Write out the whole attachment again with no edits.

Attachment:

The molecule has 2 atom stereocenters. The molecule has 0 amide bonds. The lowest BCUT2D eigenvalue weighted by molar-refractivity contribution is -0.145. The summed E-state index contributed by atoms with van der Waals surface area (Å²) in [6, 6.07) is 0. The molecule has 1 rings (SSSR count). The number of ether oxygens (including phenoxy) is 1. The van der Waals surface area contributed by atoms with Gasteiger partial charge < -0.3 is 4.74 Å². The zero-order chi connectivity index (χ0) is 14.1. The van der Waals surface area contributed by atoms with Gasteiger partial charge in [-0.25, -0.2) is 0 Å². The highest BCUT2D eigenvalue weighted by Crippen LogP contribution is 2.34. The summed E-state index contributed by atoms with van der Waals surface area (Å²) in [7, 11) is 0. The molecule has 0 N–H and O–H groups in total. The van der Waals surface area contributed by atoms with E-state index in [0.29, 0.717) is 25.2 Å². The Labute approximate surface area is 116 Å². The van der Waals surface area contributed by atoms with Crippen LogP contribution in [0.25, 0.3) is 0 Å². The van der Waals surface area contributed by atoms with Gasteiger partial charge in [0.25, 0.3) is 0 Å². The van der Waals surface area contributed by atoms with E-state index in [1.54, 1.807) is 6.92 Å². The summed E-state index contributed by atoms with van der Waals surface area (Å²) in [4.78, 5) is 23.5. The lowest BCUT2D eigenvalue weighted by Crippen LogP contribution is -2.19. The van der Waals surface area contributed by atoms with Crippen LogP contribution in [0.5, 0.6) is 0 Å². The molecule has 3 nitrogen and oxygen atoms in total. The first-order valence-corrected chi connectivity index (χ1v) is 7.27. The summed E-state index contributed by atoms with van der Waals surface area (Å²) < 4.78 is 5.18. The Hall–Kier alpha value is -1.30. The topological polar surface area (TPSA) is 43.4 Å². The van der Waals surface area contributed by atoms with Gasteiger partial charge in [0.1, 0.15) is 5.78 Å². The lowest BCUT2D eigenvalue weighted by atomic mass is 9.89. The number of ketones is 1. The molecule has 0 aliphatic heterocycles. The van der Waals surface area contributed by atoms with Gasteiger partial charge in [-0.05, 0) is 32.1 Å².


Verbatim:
The molecule has 2 atom stereocenters. The molecule has 0 amide bonds. The lowest BCUT2D eigenvalue weighted by molar-refractivity contribution is -0.145. The summed E-state index contributed by atoms with van der Waals surface area (Å²) in [6, 6.07) is 0. The molecule has 1 rings (SSSR count). The number of ether oxygens (including phenoxy) is 1. The van der Waals surface area contributed by atoms with Gasteiger partial charge < -0.3 is 4.74 Å². The zero-order chi connectivity index (χ0) is 14.1. The van der Waals surface area contributed by atoms with Gasteiger partial charge in [-0.25, -0.2) is 0 Å². The highest BCUT2D eigenvalue weighted by Crippen LogP contribution is 2.34. The summed E-state index contributed by atoms with van der Waals surface area (Å²) in [7, 11) is 0. The molecule has 0 N–H and O–H groups in total. The van der Waals surface area contributed by atoms with E-state index in [0.29, 0.717) is 25.2 Å². The Labute approximate surface area is 116 Å². The van der Waals surface area contributed by atoms with Crippen LogP contribution in [0.25, 0.3) is 0 Å². The van der Waals surface area contributed by atoms with Gasteiger partial charge in [0.25, 0.3) is 0 Å². The van der Waals surface area contributed by atoms with E-state index in [1.54, 1.807) is 6.92 Å². The summed E-state index contributed by atoms with van der Waals surface area (Å²) in [4.78, 5) is 23.5. The lowest BCUT2D eigenvalue weighted by Crippen LogP contribution is -2.19. The van der Waals surface area contributed by atoms with Crippen LogP contribution in [0.5, 0.6) is 0 Å². The molecule has 3 nitrogen and oxygen atoms in total. The first-order valence-corrected chi connectivity index (χ1v) is 7.27. The summed E-state index contributed by atoms with van der Waals surface area (Å²) < 4.78 is 5.18. The Hall–Kier alpha value is -1.30. The topological polar surface area (TPSA) is 43.4 Å². The van der Waals surface area contributed by atoms with Gasteiger partial charge in [0.1, 0.15) is 5.78 Å². The lowest BCUT2D eigenvalue weighted by atomic mass is 9.89. The number of ketones is 1. The molecule has 0 aliphatic heterocycles. The van der Waals surface area contributed by atoms with Gasteiger partial charge in [-0.05, 0) is 32.1 Å².